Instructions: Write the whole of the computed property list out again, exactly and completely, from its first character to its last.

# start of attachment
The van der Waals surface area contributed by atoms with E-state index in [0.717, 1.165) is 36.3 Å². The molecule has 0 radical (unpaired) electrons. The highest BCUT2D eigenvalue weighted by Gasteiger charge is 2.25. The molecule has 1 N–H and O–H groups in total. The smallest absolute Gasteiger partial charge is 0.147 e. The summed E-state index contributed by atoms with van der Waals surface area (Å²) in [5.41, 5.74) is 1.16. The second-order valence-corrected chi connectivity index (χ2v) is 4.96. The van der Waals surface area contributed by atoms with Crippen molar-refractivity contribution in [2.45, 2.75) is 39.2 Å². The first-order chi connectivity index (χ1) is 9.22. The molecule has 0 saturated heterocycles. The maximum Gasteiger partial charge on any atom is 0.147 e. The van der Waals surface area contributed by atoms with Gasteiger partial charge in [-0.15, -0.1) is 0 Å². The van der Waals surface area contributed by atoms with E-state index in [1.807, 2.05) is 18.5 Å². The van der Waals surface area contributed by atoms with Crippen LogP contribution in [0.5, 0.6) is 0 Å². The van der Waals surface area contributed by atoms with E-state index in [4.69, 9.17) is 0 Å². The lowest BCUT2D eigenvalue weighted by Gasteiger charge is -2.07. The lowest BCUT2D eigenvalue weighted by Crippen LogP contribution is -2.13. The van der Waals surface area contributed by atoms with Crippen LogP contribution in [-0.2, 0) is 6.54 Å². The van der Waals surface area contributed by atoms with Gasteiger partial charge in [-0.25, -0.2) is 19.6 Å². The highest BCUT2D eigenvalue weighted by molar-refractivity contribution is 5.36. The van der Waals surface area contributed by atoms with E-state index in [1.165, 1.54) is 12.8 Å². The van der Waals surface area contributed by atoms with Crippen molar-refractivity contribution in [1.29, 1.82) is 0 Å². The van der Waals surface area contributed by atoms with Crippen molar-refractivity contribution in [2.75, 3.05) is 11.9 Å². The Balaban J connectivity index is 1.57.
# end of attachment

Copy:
The van der Waals surface area contributed by atoms with E-state index in [0.717, 1.165) is 36.3 Å². The molecule has 0 radical (unpaired) electrons. The highest BCUT2D eigenvalue weighted by Gasteiger charge is 2.25. The molecule has 1 N–H and O–H groups in total. The smallest absolute Gasteiger partial charge is 0.147 e. The summed E-state index contributed by atoms with van der Waals surface area (Å²) in [5.41, 5.74) is 1.16. The second-order valence-corrected chi connectivity index (χ2v) is 4.96. The van der Waals surface area contributed by atoms with Crippen molar-refractivity contribution in [2.45, 2.75) is 39.2 Å². The first-order chi connectivity index (χ1) is 9.22. The molecule has 0 saturated heterocycles. The maximum Gasteiger partial charge on any atom is 0.147 e. The van der Waals surface area contributed by atoms with Gasteiger partial charge in [-0.15, -0.1) is 0 Å². The van der Waals surface area contributed by atoms with E-state index in [1.807, 2.05) is 18.5 Å². The van der Waals surface area contributed by atoms with Crippen LogP contribution in [0.5, 0.6) is 0 Å². The van der Waals surface area contributed by atoms with E-state index in [4.69, 9.17) is 0 Å². The lowest BCUT2D eigenvalue weighted by Gasteiger charge is -2.07. The lowest BCUT2D eigenvalue weighted by Crippen LogP contribution is -2.13. The van der Waals surface area contributed by atoms with Crippen LogP contribution in [-0.2, 0) is 6.54 Å². The van der Waals surface area contributed by atoms with Gasteiger partial charge in [-0.25, -0.2) is 19.6 Å². The highest BCUT2D eigenvalue weighted by molar-refractivity contribution is 5.36. The van der Waals surface area contributed by atoms with E-state index in [1.165, 1.54) is 12.8 Å². The van der Waals surface area contributed by atoms with Crippen molar-refractivity contribution in [1.29, 1.82) is 0 Å². The van der Waals surface area contributed by atoms with Crippen molar-refractivity contribution in [2.75, 3.05) is 11.9 Å². The Balaban J connectivity index is 1.57.